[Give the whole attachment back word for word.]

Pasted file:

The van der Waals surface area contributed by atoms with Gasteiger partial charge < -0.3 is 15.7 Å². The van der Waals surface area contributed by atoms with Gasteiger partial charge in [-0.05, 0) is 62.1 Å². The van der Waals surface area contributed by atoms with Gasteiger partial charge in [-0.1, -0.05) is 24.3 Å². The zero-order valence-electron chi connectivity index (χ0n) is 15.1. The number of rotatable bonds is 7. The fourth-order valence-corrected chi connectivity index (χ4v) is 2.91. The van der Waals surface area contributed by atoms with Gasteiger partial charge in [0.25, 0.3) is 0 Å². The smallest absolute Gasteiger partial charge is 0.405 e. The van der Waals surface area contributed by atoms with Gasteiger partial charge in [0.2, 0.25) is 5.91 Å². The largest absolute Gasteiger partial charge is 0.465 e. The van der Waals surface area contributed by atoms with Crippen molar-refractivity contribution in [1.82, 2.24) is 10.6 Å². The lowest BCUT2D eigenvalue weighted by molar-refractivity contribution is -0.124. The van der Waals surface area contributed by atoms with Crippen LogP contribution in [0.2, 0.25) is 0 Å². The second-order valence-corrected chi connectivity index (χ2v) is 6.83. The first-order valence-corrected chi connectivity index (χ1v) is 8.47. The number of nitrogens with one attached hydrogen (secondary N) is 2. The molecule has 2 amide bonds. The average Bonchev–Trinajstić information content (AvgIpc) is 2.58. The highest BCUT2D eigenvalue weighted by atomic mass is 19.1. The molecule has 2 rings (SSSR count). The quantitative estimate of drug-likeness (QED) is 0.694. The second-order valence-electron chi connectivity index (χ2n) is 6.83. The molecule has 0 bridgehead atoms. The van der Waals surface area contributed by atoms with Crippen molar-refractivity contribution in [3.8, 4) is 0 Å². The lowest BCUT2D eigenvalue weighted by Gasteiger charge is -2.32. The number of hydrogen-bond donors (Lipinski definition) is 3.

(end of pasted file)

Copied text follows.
The van der Waals surface area contributed by atoms with Gasteiger partial charge < -0.3 is 15.7 Å². The van der Waals surface area contributed by atoms with Gasteiger partial charge in [-0.05, 0) is 62.1 Å². The van der Waals surface area contributed by atoms with Gasteiger partial charge in [-0.1, -0.05) is 24.3 Å². The zero-order valence-electron chi connectivity index (χ0n) is 15.1. The number of rotatable bonds is 7. The fourth-order valence-corrected chi connectivity index (χ4v) is 2.91. The van der Waals surface area contributed by atoms with Gasteiger partial charge in [0.25, 0.3) is 0 Å². The smallest absolute Gasteiger partial charge is 0.405 e. The van der Waals surface area contributed by atoms with Gasteiger partial charge in [0.2, 0.25) is 5.91 Å². The largest absolute Gasteiger partial charge is 0.465 e. The van der Waals surface area contributed by atoms with Crippen molar-refractivity contribution in [1.82, 2.24) is 10.6 Å². The lowest BCUT2D eigenvalue weighted by molar-refractivity contribution is -0.124. The van der Waals surface area contributed by atoms with Crippen LogP contribution in [0.2, 0.25) is 0 Å². The second-order valence-corrected chi connectivity index (χ2v) is 6.83. The first-order valence-corrected chi connectivity index (χ1v) is 8.47. The number of nitrogens with one attached hydrogen (secondary N) is 2. The molecule has 2 amide bonds. The average Bonchev–Trinajstić information content (AvgIpc) is 2.58. The highest BCUT2D eigenvalue weighted by atomic mass is 19.1. The molecule has 2 rings (SSSR count). The quantitative estimate of drug-likeness (QED) is 0.694. The second-order valence-electron chi connectivity index (χ2n) is 6.83. The molecule has 0 bridgehead atoms. The van der Waals surface area contributed by atoms with Crippen molar-refractivity contribution in [3.8, 4) is 0 Å². The lowest BCUT2D eigenvalue weighted by Gasteiger charge is -2.32. The number of hydrogen-bond donors (Lipinski definition) is 3.